go over the top
go over the top
1. To move over the fortification surrounding a trench in trench warfare. If your men go over the top right now, it will be suicide! We need to wait for air cover, first.
2. To go beyond a certain limit, threshold, goal, or quota. I had only hoped to sell 10 boxes of candy, so I easily went over the top when my family members got wind of the fundraiser.
3. To engage in excessive, flamboyant, campy, or outrageous style or behavior, often purposefully so. Even by slasher movie standards, this film goes way over the top with its blood and gore. I just thought the lead actor went over the top. It kind of ruined the play for me.
Farlex Dictionary of Idioms. © 2015 Farlex, Inc, all rights reserved.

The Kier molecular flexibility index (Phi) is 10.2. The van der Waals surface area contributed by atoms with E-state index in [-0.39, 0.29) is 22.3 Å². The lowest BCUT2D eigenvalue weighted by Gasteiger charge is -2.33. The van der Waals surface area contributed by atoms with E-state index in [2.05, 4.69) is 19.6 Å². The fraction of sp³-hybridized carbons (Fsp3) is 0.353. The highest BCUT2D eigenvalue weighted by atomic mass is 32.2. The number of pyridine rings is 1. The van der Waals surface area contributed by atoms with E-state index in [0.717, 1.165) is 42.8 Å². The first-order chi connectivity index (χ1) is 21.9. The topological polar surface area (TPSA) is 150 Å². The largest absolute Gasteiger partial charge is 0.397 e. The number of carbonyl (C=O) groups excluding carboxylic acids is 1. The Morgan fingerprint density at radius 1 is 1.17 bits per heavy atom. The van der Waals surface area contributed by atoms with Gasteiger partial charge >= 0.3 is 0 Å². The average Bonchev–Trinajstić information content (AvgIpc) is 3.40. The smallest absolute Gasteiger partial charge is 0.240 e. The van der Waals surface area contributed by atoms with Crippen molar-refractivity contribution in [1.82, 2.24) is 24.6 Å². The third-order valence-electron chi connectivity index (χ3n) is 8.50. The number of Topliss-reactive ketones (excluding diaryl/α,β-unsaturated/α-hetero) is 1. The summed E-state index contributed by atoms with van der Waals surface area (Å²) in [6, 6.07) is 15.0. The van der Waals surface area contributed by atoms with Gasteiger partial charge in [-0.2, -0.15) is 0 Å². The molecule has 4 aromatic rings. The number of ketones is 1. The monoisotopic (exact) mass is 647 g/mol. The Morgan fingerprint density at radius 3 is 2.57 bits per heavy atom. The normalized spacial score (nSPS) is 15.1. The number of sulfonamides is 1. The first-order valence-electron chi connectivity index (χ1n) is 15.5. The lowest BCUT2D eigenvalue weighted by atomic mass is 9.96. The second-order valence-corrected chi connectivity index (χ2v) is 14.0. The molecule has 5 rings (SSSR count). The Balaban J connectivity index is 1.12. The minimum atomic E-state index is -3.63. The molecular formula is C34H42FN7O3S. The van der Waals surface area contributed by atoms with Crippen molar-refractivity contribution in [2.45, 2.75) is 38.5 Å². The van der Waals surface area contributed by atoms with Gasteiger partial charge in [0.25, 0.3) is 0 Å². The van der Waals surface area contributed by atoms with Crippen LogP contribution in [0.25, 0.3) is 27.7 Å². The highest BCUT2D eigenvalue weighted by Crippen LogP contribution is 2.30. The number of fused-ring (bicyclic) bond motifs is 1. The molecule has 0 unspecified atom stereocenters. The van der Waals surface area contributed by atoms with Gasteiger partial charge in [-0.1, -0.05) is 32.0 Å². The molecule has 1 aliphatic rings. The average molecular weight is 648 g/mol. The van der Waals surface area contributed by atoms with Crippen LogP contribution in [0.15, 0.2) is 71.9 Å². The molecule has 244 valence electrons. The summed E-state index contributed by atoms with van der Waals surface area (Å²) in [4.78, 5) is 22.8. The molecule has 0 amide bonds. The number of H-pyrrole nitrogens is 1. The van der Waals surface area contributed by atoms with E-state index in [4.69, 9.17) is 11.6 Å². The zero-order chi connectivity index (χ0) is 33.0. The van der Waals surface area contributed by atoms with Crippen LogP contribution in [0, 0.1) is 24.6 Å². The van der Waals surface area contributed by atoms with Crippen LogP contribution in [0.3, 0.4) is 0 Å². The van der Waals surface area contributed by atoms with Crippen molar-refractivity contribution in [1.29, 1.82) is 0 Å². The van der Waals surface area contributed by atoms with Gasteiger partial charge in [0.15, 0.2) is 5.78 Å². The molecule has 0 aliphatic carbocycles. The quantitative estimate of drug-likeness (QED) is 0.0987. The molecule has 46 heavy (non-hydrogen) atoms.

be/go ˌover the ˈtop(abbr. OTT) (informal, especially British English) (of a person) do something in a wild, excited or extreme way; (of something) be unnecessarily extreme: They went completely over the top at their wedding. I’ve never seen anything like it! ♢ His remarks were a bit over the top.
Farlex Partner Idioms Dictionary © Farlex 2017
over the top, to go
To surmount something. During World War I this term signified climbing over the parapet of front-line trenches to attack the enemy, and by extension this came to mean doing something dangerous or notable. After World War II the phrase took on the additional meaning of going above and beyond what had been originally planned, as in, “Her generous donation put us over the top; we’ve exceeded our goals.” And finally, in the later 1900s, the phrase took on yet another meaning, to go too far or beyond reasonable limits, as in, “Making the entire chorus wear flesh-colored body suits—that’s going over the top.” With all these usages one must rely on the context to figure out which sense is meant.
The Dictionary of Clichés by Christine Ammer Copyright © 2013 by Christine Ammer